Men learn backwoods survival techniques on 'Fat Guys in the Woods'
As the premiere episode of “Fat Guys in the Woods” begins, a camera swoops over a rugged, wooded landscape.
“Great Smoky Mountains,” a title reads.
Then comes another title: “Winter weather advisory.”
It was about to get really cold.
“Fat Guys in the Woods” is the Weather Channel’s new reality show. The focus is wilderness survival techniques.
The first episode was filmed in East Tennessee during one of last winter’s intense cold snaps.
“It was absolutely brutal,” said Creek Stewart, the Indiana-based survival expert who hosts the series. “The coldest conditions I have been in while sleeping outdoors. It makes things that much more difficult and uncomfortable.”
Each episode of “Fat Guys in the Woods” brings a group of everyday men to a remote area. Stewart teaches them how to endure extreme backwoods conditions without modern camping equipment.
Segments were filmed on private property in Townsend and Walland, as well as in Monterey and Crawford.
“Week after week, I take guys into the wilderness to prove that if they can survive with me, they can do anything they set their minds to,” Stewart said.
The series debuts Sunday at 10 p.m. In the first episode, three men in their late 20s and early 30s join Stewart in the snowy woods.
Stewart tells them that because of the cold, hikers on the nearby Appalachian Trail recently had to be airlifted to safety.
“The thing about Mother Nature is that she doesn’t care whether you live or die,” he tells the guys, who look appropriately chastened.
Cameras follow the men as they build primitive shelters out of sticks and leaves, start fires without matches and set snares to trap animals for food.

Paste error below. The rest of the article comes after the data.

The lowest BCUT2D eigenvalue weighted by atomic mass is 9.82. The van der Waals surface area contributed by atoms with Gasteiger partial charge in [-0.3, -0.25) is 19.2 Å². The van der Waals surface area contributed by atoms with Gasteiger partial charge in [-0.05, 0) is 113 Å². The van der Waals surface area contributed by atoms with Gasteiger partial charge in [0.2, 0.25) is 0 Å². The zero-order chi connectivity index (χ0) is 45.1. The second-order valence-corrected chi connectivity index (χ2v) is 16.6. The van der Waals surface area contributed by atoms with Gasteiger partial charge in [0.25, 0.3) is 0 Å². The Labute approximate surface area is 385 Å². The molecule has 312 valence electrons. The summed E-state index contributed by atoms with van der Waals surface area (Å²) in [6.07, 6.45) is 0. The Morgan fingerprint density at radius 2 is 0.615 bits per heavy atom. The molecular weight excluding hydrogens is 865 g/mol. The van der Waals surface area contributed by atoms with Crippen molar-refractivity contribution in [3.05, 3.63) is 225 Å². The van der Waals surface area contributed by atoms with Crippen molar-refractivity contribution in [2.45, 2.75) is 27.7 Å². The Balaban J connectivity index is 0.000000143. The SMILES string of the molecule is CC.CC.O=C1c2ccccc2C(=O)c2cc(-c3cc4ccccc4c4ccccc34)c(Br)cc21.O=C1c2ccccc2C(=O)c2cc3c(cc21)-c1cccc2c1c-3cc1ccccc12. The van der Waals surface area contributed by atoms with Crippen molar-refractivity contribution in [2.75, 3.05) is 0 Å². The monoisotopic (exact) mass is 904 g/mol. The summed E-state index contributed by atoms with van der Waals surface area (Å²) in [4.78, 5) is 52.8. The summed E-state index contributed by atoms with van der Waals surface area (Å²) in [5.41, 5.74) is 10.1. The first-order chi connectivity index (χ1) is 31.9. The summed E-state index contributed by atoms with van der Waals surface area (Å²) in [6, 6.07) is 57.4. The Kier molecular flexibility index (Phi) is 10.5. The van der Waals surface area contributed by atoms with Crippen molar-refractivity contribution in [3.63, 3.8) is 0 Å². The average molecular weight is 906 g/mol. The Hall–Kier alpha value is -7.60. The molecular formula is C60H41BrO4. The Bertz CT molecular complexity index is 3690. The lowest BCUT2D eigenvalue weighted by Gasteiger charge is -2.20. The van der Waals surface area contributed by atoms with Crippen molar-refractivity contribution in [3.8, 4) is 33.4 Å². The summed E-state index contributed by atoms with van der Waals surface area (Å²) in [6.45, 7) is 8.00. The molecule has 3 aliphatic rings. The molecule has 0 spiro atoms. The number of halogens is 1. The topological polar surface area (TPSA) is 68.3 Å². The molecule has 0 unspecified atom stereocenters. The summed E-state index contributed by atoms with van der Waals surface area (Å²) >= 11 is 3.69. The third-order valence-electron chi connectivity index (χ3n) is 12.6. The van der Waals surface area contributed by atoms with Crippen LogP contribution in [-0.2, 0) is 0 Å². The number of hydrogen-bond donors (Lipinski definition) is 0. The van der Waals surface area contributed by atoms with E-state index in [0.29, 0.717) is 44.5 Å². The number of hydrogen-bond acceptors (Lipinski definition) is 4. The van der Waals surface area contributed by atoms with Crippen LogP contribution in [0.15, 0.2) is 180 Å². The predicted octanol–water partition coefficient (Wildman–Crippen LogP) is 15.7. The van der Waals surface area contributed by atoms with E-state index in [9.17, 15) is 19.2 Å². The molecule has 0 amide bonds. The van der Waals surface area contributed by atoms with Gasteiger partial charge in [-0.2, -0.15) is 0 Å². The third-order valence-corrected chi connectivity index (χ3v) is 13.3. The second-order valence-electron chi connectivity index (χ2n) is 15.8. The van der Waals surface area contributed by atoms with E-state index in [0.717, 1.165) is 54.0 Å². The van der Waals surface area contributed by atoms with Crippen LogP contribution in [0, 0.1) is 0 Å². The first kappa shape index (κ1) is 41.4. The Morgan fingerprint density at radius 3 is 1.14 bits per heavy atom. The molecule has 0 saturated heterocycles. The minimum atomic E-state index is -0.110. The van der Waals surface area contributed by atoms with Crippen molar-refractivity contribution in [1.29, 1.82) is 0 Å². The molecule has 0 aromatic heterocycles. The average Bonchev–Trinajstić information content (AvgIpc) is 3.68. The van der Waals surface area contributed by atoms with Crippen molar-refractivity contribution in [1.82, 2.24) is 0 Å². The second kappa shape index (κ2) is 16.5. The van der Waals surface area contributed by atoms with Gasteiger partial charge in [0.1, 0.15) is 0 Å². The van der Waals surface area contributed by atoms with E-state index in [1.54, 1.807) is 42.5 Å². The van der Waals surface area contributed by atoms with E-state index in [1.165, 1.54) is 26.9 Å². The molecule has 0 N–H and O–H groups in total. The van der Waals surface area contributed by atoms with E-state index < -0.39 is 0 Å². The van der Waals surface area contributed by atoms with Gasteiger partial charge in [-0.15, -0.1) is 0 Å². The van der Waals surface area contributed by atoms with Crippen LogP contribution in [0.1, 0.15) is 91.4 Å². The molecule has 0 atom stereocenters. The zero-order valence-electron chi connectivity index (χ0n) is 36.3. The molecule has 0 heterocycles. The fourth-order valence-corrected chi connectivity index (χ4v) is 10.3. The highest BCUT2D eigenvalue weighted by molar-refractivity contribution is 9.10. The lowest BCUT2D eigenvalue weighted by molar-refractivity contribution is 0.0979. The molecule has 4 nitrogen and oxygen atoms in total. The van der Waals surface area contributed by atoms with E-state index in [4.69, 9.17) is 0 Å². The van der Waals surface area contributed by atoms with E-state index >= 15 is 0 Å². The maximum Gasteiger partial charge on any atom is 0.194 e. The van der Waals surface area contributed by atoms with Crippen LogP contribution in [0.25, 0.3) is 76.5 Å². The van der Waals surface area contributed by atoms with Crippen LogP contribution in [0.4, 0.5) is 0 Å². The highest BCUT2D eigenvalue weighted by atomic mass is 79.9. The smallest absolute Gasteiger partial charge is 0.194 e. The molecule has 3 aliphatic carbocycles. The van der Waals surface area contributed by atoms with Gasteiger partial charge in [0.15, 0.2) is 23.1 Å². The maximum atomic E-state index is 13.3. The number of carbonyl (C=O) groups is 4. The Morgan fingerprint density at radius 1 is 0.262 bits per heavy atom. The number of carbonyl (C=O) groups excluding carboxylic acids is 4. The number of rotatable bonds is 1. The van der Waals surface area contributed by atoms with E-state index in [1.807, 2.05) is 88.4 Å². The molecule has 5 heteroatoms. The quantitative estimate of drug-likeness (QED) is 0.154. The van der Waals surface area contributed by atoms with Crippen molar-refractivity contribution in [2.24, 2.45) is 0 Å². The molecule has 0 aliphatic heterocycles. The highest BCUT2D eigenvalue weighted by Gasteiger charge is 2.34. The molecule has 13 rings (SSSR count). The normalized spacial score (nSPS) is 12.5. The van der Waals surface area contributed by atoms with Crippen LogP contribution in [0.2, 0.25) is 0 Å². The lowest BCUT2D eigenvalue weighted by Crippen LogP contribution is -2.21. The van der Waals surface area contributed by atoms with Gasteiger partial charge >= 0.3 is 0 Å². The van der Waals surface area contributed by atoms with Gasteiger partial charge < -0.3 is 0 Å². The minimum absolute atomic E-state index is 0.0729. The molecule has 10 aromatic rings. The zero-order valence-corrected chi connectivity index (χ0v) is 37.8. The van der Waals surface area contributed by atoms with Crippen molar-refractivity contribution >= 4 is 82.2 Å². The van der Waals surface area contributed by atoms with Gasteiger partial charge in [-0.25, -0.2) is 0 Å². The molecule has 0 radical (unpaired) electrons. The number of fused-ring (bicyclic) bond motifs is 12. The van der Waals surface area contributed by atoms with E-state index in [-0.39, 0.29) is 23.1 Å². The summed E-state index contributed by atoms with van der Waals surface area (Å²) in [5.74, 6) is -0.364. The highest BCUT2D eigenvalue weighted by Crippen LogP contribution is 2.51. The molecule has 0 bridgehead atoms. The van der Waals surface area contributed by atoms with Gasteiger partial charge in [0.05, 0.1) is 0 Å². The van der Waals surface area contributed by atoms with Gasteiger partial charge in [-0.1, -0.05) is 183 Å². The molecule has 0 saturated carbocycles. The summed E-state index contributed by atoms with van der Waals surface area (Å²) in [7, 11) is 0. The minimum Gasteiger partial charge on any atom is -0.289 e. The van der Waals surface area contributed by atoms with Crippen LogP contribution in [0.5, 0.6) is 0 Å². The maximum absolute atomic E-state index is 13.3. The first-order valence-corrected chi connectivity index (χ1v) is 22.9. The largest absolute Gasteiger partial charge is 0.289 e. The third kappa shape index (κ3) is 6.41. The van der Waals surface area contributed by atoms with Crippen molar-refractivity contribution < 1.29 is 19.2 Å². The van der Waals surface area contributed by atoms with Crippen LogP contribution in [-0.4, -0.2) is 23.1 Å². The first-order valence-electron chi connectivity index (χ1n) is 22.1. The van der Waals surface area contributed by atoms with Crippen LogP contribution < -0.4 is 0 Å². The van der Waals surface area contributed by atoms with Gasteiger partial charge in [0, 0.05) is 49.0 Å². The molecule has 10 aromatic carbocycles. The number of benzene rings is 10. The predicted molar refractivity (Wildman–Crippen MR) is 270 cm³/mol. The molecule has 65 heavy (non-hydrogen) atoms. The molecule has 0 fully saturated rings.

The episode’s guests are from Los Angeles. They’re amiable and quick-witted.
They follow Stewart as, seeking food, he looks for animal tracks in the snow. One deadpans, “Are there tracks for a Pizza Hut?”
“These guys are stuck in a rut, and they need a kick in the pants,” said Stewart of the show’s guests. “They need an extreme experience to bring extreme change. I’m happy to provide that in the form of a crazy week in the woods.”
As you would guess from the title, the show’s guests are men. “Guys just love the idea of taking on Mother Nature and seeing who can come out on top,” Stewart said. “It’s the way we’re wired.”
Still, Stewart said, the show’s techniques aren’t just for men. “The theme is universal.”
Stewart, who grew up in scouting and is an Eagle Scout, has been teaching survival skills professionally for 16 years.
“I’m a very practical survival instructor,” Stewart said. “I believe real disasters happen to real people all the time.”
Survival techniques may be essential when disaster strikes, Stewart said.
“We see the headlines all the time,” he said. “Tornadoes, hurricanes. The survival scenario doesn’t matter. The core survival needs are the same: shelter, water, fire, food.”
At the end of the first episode, Stewart wishes his guests “a lifetime of adventures.” Why is adventure important?
“I’ve watched how the wilderness can change people,” he said. “There’s a part of everyone that longs to be connected to the outdoors. There’s a side of yourself that you rarely see unless you’re in the wilderness.”
People learn a lot about themselves on wilderness adventures, Stewart noted. “We’re coddled in our modern cities, and those comforts keep real feelings and discoveries at bay.”
There is, Stewart said, “nothing like an experience in the woods to bring a huge dose of perspective back home.”